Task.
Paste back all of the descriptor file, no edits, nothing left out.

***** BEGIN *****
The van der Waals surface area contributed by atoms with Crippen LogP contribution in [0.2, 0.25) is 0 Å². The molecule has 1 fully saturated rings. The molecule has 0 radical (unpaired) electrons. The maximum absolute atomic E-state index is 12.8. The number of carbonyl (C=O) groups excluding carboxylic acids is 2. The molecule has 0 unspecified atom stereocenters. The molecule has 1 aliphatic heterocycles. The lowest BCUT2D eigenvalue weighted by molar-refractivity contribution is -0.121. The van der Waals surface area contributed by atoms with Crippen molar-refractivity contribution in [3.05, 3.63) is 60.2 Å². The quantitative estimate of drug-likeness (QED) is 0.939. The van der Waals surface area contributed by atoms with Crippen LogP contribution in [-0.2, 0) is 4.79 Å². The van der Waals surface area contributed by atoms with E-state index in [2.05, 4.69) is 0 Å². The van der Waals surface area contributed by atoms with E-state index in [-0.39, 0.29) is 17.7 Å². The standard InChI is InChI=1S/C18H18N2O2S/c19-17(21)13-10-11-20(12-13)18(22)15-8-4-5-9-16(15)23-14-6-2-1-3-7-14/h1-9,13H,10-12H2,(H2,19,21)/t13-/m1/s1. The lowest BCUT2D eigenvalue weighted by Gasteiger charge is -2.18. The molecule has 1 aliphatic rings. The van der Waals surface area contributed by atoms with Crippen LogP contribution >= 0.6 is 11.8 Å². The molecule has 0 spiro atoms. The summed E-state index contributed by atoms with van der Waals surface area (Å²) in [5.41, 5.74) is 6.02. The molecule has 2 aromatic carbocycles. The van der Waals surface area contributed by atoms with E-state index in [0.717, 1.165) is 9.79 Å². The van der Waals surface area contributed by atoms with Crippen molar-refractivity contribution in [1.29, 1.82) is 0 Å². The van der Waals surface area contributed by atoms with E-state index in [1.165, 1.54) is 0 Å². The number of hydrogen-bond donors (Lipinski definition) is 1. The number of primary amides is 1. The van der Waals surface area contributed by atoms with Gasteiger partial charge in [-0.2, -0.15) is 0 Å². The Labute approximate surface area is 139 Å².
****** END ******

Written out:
The van der Waals surface area contributed by atoms with Crippen LogP contribution in [0.2, 0.25) is 0 Å². The molecule has 1 fully saturated rings. The molecule has 0 radical (unpaired) electrons. The maximum absolute atomic E-state index is 12.8. The number of carbonyl (C=O) groups excluding carboxylic acids is 2. The molecule has 0 unspecified atom stereocenters. The molecule has 1 aliphatic heterocycles. The lowest BCUT2D eigenvalue weighted by molar-refractivity contribution is -0.121. The van der Waals surface area contributed by atoms with Crippen molar-refractivity contribution in [3.05, 3.63) is 60.2 Å². The quantitative estimate of drug-likeness (QED) is 0.939. The van der Waals surface area contributed by atoms with Crippen LogP contribution in [-0.2, 0) is 4.79 Å². The van der Waals surface area contributed by atoms with E-state index in [2.05, 4.69) is 0 Å². The van der Waals surface area contributed by atoms with E-state index in [-0.39, 0.29) is 17.7 Å². The standard InChI is InChI=1S/C18H18N2O2S/c19-17(21)13-10-11-20(12-13)18(22)15-8-4-5-9-16(15)23-14-6-2-1-3-7-14/h1-9,13H,10-12H2,(H2,19,21)/t13-/m1/s1. The lowest BCUT2D eigenvalue weighted by Gasteiger charge is -2.18. The molecule has 1 aliphatic rings. The van der Waals surface area contributed by atoms with Crippen LogP contribution >= 0.6 is 11.8 Å². The molecule has 0 spiro atoms. The summed E-state index contributed by atoms with van der Waals surface area (Å²) in [5.41, 5.74) is 6.02. The molecule has 2 aromatic carbocycles. The van der Waals surface area contributed by atoms with E-state index in [0.717, 1.165) is 9.79 Å². The van der Waals surface area contributed by atoms with Crippen molar-refractivity contribution in [1.29, 1.82) is 0 Å². The van der Waals surface area contributed by atoms with E-state index in [1.165, 1.54) is 0 Å². The number of hydrogen-bond donors (Lipinski definition) is 1. The number of primary amides is 1. The van der Waals surface area contributed by atoms with Gasteiger partial charge in [-0.2, -0.15) is 0 Å². The Labute approximate surface area is 139 Å².